When the patient’s internal landscape manifests critical mass of Self, the therapist steps aside.
The Body Keeps the Score, (2014) by Bessel van der Kolk, M.D., Chapter 17 Page 286 Internal Landscape: “The second assumption is that, rather than being a passive observer, this mindful Self can help reorganize the inner system and communicate with the parts in ways that help those parts trust that there is someone inside who can handle things. Again neuroscience research shows that this is not just a metaphor Mindfulness increases activation of the medial prefrontal cortex and decreases activation of structures like the amygdala that trigger our emotional responses. This increases our control over the emotional brain. We can practice self-leadership and get well.
The Self takes an active leadership role during meditation treatment
Even more than encouraging a relationship between a therapist and a helpless patient, IFS focuses on cultivating an inner relationship between the Self and the various protective parts. In this model of treatment the Self doesn’t only witness protective parts. In this model of treatment the Self doesn’t only witness or passively observe, as in some meditation traditions; it has an active leadership role. The Self is like an orchestra conductor who helps all the parts to function harmoniously as a symphony rather than a cacophony. Meditation plays an active leadership role in conducting the parts into a whole.
GETTING TO KNOW THE INTERNAL LANDSCAPE, page 286
The task of the therapist is to help patients separate this confusing blend into separate entities, so that they are able to say: “This is part of me is like a little child, and that part of me is more mature but like a victim.“ They might not like many of these parts, but identifying them makes them less intimidating or overwhelming.
The next step is to encourage patients to simply ask each protective part as it emerges to “stand back” temporarily so that we can see what it is protecting. When this is done again and again and again, the parts begin to unblend from the Self and make space for mindful self observation.
Patients learn to put their fear, rage, or disgust on hold and open up to states of curiosity and self-reflection From the stable perspective of Self they can begin constructive inner dialogues with their parts. “Perhaps my childlike parts could be less involved than my more mature parts today.”
Patients are asked to identify the part involved in the current problem
Like feeling worthless, abandoned, or obsessed with vengeful thoughts. As they ask themselves, “What inside me feels that way?” an image may come to mind. Maybe the depressed part looks like an abandoned child, or an aging man, or an overwhelmed nurse taking care of the wounded; a vengeful part might appear as a combat marine or a member of a street gang. “I feel like a lost and lonely child with nobody to play with.” “Who am I today? A lost and lonely old man in the desert?”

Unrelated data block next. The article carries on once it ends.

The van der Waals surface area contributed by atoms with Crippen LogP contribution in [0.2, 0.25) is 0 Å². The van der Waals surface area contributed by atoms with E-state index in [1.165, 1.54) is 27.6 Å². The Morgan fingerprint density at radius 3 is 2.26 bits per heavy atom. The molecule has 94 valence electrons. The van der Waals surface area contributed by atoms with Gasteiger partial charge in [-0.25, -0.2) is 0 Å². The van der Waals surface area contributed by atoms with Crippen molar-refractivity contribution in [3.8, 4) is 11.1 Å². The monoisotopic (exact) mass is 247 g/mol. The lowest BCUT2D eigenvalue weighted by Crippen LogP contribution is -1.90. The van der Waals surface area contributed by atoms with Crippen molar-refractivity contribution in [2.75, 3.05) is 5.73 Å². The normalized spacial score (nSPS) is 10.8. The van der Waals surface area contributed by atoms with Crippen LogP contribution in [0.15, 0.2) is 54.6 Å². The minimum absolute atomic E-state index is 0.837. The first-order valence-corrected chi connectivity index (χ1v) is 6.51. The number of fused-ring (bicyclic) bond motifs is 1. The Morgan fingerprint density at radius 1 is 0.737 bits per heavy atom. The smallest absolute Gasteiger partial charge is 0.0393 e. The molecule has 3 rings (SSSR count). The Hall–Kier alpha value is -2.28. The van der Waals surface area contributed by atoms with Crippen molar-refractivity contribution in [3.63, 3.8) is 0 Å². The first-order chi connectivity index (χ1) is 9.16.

What Happens Next?
Next the therapist asks, “How do you feel toward that (sad, vengeful, terrified) part of you?” This sets the stage for mindful self-observation by separating the “you” from the part in question. If the patient has an extreme response like “I hate it,” the therapist knows that there is another protective part blended with the Self. She might then ask her patient, “See if the part that hates it would step back.” Then the protective part is often thanked for its vigilance and assured that it can return anytime if needed. The therapist functions like a traffic cop keeping the images moving and flowing. Not much time is spent on analysis. We are just watching the sad and lonely movie play. The requests are for feelings. “What did you notice next?”
Treatment goal: critical mass of Self
Once a patient’s internal landscape manifests a critical mass of Self, this kind of dialogue begins to take place spontaneously. At this point it’s important for the therapist to step aside and just keep an eye out for other parts that might interfere, or make occasional emphatic comments, or ask questions like “What do you say to the part about that?” “That’s good, thank you for sharing that.” Just keep the associations moving along like the view from the windows of a train. Let the subconscious images flow and heal with the brain spontaneously heals with the rapid eye movements of EMDR.
In the end, for severely traumatized people to heal the strength often comes from deep within. They must be able to deal with their misery and hurt by recruiting their own strength and self-love, enabling them to totally and utterly heal themselves. These cycles will come to a end only when the Self is able to take charge and the system feels safe.
The Burden of Toxicity, page 291
Most incest and emotional abuse survivors hate themselves. Jeff Cowan’s brother Alan will tell you that “Jeffrey has no self-respect.” These damaged souls feel that they are nothing but that rejected, weak, unloved and abandoned child of ancient and distorted memory. The Self becomes “blended” with the exiles, and every possible alternative for our life is eclipsed. Then as Schwartz points out, “We see ourselves, and the world, through their eyes and believe it is ‘the’ world. In this state it won’t occur to us that we have been hijacked.”
We become delusional.
We become delusional. We see conspiracy theories everywhere. We manufacture our own little conspiracy theories. We create and disseminate our lies both to ourselves and our community.